Therefore as a whole, it would be nice to add new feature tags to represent different levels of individual units for residential, offices, and industries. For residential, I had thought of a residence= to represent anything from individual =home (to dissuade cadastre mapping and fragmenting landuse=residential for each house), =subdivision for parts of a larger area, to =estate for the question here. Add a =estates or similar for groups of =estate that are related to each other.

Other uses

Commercial is easy, could be eg office=business_park to parallel shop=mall. Coming up with a word for industries is challenging, as industrial= is already used as an attribute under landuse=industrial. This also reflects on the difficulty of breaking up man_made= with different categories.

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I think that tagging the streets with access=private is most important. That will take care of renderers and routers. Access=private could be added to the area too.

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Here also a link to Mapillary which shows one of these examples, including a round-trip passing through the gate if you follow the track.

Inhabitants of these housing estates usually call their place village. The name of this “village” is frequently used if you are ordering taxi, food or just invite friends and describe the way.
So getting a tagging scheme which works with the currently established rendering and POI matching in routing apps would certainly be a plus.
Clearly: If my “village” is no longer visible on the map in OSM, Facebook, mapsme, Grab, etc, then I would very likely abandon OSM and use different map providers. If we plan to get rid of place nodes, then this is a huge step, which would require some strategy for transition.

I think routers need two informations:

  1. Where can I enter the area? This will be at the border at the security. I believe this could be tagged with entrance=* on a node where the highway crosses the area outline. Multiple entrances are possible.
  2. Where is the exakt endpoint of my routing? This might be the center of the area (but does every area have a “center”? This is a node. Maybe the node could be connected to the outline as a relation.
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Great input thanks! What kind of tag would you use for the node ? should it be a place=* ? can it be landuse=* ?

According to https://wiki.openstreetmap.org/wiki/Key:landuse, the landuse tag can be used on nodes, though it is not often used.

What is similar to a housing estate is an industrial estate. The wiki, https://wiki.openstreetmap.org/wiki/Tag:landuse=industrial, clearly states that it can be used on nodes. IMO, the node is something like a rough mapping. If it is later mapped as an area, then the node should be removed in order to adhere to the “One Feature, One OSM Element” principle, like other types of POI.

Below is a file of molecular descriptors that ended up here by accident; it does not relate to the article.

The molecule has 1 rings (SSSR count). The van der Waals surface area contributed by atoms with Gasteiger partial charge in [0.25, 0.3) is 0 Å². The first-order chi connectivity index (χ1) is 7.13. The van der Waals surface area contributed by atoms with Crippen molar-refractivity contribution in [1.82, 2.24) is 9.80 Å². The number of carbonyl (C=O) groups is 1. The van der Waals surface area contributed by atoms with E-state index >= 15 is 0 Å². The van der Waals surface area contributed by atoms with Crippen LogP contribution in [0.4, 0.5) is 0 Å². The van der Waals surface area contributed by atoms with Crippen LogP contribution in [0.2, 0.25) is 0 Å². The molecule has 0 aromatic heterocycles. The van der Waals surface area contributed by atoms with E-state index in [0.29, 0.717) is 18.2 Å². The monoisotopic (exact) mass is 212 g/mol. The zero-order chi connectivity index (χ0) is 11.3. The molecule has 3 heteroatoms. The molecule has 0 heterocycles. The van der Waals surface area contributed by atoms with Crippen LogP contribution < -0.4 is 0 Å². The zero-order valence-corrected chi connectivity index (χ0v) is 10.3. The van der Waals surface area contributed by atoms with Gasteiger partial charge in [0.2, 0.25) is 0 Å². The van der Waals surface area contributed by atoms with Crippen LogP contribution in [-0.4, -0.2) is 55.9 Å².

For place=neighbourhood, since the wiki states that it can be used for “any kind of landuse or mix of landuse”, it’s fine to add it to the same geometry as a landuse=residential, rather than adding it as a new node. I think this is different from the administratively type of place=*, in which the node represents a kind of “downtown”, which is useful for routing, because the boundary=administrative of that settlement can be much larger than the settlement itself. The wiki page for place=neighbourhood also stated that it can be used on an area if the boundary is obvious, which the housing estate is.

If I can propose a new tag from scratch, I’d like to suggest maybe residential=housing. By the way, using the in-use tag is more useful, and I support the use of residential=gated. The word maybe not perfect, but that’s ok if we know what it means, as with many other tags in OSM.

I think the center of the housing estate is hard to define and may not be necessary, like other types of POI that are mapped as an area. The routing should be ended at the gate, and the user should then inform the routing software which building they want to go to, which is not the center of the area. The most important tags for routing should be barrier=* and access=* on each entrance. For entrance=*, I’m not sure about using it on an area. It is mostly used on building entrance.

[quote=“nitinatsangsit, post:8, topic:2575”]
According to Key:landuse - OpenStreetMap Wiki, the landuse tag can be used on nodes, though it is not often used.[/quote]

while this is true in theory, it would be very vague tagging, because landuse is about the usage of land, so it would simply mean, somewhere around there is a meadow or a forest, the information would be almost useless because you would not convey any of the interesting properties like extent, size, orientation and shape.

Taginfo confirms this, from 37 million objects with landuse tags, only 0,06% are nodes.

FWIW, the tag “landuse” is about the usage of land, it does not convey semantics like “housing estate” or “industrial estate”, it only tells you this portion of land is mainly residential use or industrial use (there is also no definition how fine grained or coarse the mapping should be, you could even split your landuse objects to sub-parcel level and it would still not be in contradiction with the wiki.